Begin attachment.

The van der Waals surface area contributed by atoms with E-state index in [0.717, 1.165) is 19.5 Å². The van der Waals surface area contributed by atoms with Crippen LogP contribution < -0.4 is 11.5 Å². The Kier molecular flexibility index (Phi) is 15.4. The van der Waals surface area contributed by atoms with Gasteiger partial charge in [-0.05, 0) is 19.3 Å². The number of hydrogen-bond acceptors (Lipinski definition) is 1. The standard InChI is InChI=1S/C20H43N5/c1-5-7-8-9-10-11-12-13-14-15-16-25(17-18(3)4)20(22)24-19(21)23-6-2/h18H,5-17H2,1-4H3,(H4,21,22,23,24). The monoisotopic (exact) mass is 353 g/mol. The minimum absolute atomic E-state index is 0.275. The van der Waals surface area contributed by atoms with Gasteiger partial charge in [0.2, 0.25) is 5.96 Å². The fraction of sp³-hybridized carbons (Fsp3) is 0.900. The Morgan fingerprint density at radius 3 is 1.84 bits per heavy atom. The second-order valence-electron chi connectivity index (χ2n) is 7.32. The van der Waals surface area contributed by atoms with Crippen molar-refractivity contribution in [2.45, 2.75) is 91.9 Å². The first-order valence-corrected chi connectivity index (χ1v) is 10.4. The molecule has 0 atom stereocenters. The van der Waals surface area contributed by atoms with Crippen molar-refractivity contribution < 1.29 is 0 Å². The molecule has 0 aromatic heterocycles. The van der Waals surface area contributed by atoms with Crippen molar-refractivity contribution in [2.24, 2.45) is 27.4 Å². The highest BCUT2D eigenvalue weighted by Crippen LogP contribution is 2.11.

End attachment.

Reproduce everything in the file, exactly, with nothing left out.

The van der Waals surface area contributed by atoms with E-state index in [0.717, 1.165) is 19.5 Å². The van der Waals surface area contributed by atoms with Crippen LogP contribution < -0.4 is 11.5 Å². The Kier molecular flexibility index (Phi) is 15.4. The van der Waals surface area contributed by atoms with Gasteiger partial charge in [-0.05, 0) is 19.3 Å². The number of hydrogen-bond acceptors (Lipinski definition) is 1. The standard InChI is InChI=1S/C20H43N5/c1-5-7-8-9-10-11-12-13-14-15-16-25(17-18(3)4)20(22)24-19(21)23-6-2/h18H,5-17H2,1-4H3,(H4,21,22,23,24). The monoisotopic (exact) mass is 353 g/mol. The minimum absolute atomic E-state index is 0.275. The van der Waals surface area contributed by atoms with Gasteiger partial charge in [0.2, 0.25) is 5.96 Å². The fraction of sp³-hybridized carbons (Fsp3) is 0.900. The Morgan fingerprint density at radius 3 is 1.84 bits per heavy atom. The second-order valence-electron chi connectivity index (χ2n) is 7.32. The van der Waals surface area contributed by atoms with Crippen molar-refractivity contribution in [2.45, 2.75) is 91.9 Å². The first-order valence-corrected chi connectivity index (χ1v) is 10.4. The molecule has 0 atom stereocenters. The van der Waals surface area contributed by atoms with Crippen molar-refractivity contribution < 1.29 is 0 Å². The molecule has 0 aromatic heterocycles. The van der Waals surface area contributed by atoms with Crippen molar-refractivity contribution in [2.24, 2.45) is 27.4 Å². The highest BCUT2D eigenvalue weighted by Crippen LogP contribution is 2.11.